By Cinnamin Herring
A few months ago, I invested in my first portable, free-standing fitness pole. I imagined adding additional elements of depth and emotion to my dances through interaction with the environment. Sure enough, I got what I bargained for with my new stage pole! Every location has an effect on my dance, but natural environments have been the most exciting challenge. The variables are endless with weather, light, stability, and accessibility being the most prominent considerations. From water on the pole to heat making it difficult to separate parts, there are elemental challenges all along the way.
For this dance, I packed up my pole and headed toward the coast of NC. After I got to my lodging destination, I started brainstorming possible scenic locations that might work. Since I was on the coast, I hoped I could get a beach scene. However, a little bit of thought and exploration convinced me that it was an unrealistic goal which would require more work than I wanted to put into the project. The ideas I explored all came to a dead end. So, I settled into the obvious - that I probably would not get to do a video on this trip.
Meanwhile, a day before my scheduled departure, a couple of phone calls by my dear sister got us access to a tranquil pond scene. With a key in my sister’s purse, and a pole in my trunk, we drove to a neighboring county under dark clouds and thunder. It was approaching golden hour - about six o’clock in the evening. All we could do was hope the weather would clear long enough to safely erect the pole and get the dance done.
When we arrived at the location, thunder still rumbled. I would not put up the stainless steel lightning rod unless the weather improved significantly. With faith that things would work out, I put the stage together. A few minutes later, the sun peeked through the clouds, and it was showtime. I put up the pole and warmed up. It had been a few days since I could work out, so I was hoping I had the stamina to make the routine good. My heart rate was wild with cardiovascular enthusiasm, and my muscles felt tighter than usual. Eventually, my heart beat slowed and I noticed tiny rain men dancing on the pond. They landed like warm kisses on my shoulders, urging me to dance before it was too late.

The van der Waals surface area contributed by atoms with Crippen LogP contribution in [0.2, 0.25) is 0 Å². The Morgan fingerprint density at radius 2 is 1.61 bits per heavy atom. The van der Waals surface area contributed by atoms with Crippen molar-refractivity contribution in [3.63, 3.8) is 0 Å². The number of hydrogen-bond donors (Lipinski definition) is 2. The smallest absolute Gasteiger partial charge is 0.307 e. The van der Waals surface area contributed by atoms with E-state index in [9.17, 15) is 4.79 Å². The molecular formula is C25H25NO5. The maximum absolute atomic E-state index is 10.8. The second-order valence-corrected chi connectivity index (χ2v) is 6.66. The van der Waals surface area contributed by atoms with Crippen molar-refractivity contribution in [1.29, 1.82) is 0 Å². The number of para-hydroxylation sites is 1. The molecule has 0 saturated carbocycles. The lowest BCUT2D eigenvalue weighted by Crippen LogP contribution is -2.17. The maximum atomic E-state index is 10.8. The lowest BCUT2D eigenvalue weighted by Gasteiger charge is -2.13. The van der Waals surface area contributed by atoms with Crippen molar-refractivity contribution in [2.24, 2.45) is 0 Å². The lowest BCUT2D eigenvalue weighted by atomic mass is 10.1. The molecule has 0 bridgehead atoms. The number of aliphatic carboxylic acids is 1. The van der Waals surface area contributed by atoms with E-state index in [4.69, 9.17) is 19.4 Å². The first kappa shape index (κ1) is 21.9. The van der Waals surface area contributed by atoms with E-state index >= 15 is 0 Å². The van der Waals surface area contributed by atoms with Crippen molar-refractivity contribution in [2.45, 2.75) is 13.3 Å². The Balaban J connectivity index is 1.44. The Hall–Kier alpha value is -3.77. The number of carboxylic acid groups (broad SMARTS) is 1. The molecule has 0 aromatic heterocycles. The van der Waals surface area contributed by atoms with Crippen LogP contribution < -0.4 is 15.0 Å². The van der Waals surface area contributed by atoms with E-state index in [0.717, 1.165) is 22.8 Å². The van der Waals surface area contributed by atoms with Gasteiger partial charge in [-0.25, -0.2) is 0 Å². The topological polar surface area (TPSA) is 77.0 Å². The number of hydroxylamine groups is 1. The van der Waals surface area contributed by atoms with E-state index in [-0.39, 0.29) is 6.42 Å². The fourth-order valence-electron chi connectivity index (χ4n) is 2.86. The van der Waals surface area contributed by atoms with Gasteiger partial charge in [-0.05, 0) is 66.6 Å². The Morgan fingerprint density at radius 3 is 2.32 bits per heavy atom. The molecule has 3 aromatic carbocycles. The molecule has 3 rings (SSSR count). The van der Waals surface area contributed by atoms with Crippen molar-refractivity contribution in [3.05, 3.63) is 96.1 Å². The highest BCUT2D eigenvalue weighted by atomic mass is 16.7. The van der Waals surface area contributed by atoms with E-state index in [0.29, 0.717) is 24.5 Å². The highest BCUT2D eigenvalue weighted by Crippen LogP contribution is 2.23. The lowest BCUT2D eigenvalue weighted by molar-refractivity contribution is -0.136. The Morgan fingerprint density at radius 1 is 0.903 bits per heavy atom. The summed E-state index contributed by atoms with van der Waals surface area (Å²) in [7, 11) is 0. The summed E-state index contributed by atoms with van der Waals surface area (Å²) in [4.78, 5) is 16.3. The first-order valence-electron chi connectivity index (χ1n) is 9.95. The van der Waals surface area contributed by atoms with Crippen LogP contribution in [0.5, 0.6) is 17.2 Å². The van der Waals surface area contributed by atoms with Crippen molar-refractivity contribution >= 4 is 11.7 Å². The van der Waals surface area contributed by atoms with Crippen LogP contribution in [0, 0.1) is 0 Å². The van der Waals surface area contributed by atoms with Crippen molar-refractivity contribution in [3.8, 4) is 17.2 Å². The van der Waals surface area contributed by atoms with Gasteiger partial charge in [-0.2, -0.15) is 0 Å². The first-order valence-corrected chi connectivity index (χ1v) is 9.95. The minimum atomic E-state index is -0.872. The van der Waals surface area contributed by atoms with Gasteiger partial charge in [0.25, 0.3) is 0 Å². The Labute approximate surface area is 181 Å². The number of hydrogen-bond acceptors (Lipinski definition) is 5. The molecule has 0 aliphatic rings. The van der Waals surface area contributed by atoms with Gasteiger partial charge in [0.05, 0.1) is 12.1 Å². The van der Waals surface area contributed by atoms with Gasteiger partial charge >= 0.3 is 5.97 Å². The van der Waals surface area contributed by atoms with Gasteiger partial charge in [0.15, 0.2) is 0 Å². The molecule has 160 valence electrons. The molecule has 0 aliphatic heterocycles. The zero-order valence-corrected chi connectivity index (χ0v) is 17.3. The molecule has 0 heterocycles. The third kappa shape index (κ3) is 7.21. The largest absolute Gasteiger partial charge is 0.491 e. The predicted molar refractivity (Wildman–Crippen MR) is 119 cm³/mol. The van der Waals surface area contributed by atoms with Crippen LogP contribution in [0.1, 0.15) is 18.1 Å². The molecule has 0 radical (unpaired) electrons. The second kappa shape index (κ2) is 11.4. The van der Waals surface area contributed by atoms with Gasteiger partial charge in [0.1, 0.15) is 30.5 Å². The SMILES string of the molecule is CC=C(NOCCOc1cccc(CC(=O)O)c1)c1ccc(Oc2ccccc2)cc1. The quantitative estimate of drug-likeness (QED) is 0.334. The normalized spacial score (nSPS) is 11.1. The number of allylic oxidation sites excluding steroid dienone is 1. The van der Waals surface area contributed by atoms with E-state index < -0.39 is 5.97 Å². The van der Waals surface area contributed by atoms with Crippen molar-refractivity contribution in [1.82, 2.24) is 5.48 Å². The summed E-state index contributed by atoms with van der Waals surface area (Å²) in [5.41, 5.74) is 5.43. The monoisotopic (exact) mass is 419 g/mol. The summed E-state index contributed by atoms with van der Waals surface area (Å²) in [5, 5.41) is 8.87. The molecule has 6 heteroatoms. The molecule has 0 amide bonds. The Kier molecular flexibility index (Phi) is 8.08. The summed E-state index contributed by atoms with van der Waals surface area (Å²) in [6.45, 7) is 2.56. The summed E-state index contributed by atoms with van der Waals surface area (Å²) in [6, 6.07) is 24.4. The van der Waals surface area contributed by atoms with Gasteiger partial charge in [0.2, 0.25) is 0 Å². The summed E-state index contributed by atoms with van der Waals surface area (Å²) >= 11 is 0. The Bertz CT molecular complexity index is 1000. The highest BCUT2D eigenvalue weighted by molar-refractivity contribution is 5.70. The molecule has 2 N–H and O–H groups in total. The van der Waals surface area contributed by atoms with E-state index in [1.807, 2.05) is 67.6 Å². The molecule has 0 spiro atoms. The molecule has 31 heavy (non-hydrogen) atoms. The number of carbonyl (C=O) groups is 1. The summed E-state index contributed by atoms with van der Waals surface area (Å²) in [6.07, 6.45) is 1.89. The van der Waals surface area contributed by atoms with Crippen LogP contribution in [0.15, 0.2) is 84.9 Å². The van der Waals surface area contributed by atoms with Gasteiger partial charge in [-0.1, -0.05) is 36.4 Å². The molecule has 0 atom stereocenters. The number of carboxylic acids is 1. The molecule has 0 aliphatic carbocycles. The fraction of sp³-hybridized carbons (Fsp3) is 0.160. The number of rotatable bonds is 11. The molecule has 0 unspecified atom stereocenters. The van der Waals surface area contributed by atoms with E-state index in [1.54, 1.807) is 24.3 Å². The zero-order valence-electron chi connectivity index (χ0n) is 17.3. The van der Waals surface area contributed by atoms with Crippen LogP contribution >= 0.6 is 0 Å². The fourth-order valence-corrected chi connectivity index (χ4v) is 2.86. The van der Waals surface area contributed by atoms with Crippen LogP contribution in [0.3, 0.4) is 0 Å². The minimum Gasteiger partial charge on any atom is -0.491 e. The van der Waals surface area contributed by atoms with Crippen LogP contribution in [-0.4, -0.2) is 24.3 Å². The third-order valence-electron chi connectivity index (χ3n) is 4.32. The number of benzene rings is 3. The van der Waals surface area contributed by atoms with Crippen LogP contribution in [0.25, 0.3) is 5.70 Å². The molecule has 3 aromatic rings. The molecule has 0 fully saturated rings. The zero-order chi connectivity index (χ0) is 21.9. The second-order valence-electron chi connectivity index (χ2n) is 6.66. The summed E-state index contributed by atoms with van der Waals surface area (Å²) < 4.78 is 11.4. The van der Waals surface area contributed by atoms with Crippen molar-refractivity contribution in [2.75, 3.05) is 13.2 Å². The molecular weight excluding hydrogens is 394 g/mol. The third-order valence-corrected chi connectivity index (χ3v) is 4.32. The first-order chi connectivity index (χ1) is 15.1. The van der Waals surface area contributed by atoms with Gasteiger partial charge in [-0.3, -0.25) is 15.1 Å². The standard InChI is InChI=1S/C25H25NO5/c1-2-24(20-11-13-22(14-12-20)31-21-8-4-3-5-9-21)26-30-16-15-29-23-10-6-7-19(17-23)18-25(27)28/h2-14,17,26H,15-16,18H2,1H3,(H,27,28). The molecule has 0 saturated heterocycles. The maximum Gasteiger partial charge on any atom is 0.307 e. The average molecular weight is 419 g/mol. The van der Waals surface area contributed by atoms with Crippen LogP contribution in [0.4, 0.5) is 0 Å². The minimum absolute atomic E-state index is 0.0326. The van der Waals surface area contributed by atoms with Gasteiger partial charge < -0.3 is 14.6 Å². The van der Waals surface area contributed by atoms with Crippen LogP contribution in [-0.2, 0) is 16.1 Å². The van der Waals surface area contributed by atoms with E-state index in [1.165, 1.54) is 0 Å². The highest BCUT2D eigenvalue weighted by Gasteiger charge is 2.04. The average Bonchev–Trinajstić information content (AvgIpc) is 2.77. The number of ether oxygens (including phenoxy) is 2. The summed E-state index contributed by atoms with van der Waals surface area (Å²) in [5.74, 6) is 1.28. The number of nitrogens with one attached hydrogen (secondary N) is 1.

The music I choose for each dance is another critical element. If I try to dance when the music doesn’t move me, it just feels like a work out - and that’s not what I want for these videos. Additionally, the mood of the weather and scenery can call for something different than the song I’ve chosen ahead of time. Ultimately, I have to get the right song. For a week, I pondered over a song for this video, but I couldn’t seem to settle on one. Presently, I’m obsessed with David Gray’s album, White Ladder. So I finally chose My Oh My.
Before I started the dance, I applied grip to my hands and the pole. I knew it couldn’t work magic with rain, but I trusted it would at least get me started. About halfway through the dance, the sprinkles that fell during my warm up returned. My body knew to do what I could before the grip aid failed. About halfway through the dance, I was on my own with no grip aid remaining on the pole. My body and mind went into problem solving mode as I held onto the mood of the music and continued dancing. How would I finish my dance without any grip? With no answer, I let my body take over and do what it could to get through.
Somehow I made it to the end of the song without it becoming too obvious that there were problems. And when the song ended, the sky fell. As warm rivulets raced down my bare body, I took the pole and stage apart one piece at a time reflecting on how things went. If I had started the dance even a minute later, it would not have worked. With my heart still beating wildly, I devoured the humid air around me and listened to the swishing waves of blood that pounded in my ears. The song reverberated through my body as I drove away from the peaceful pond feeling truly alive and grateful.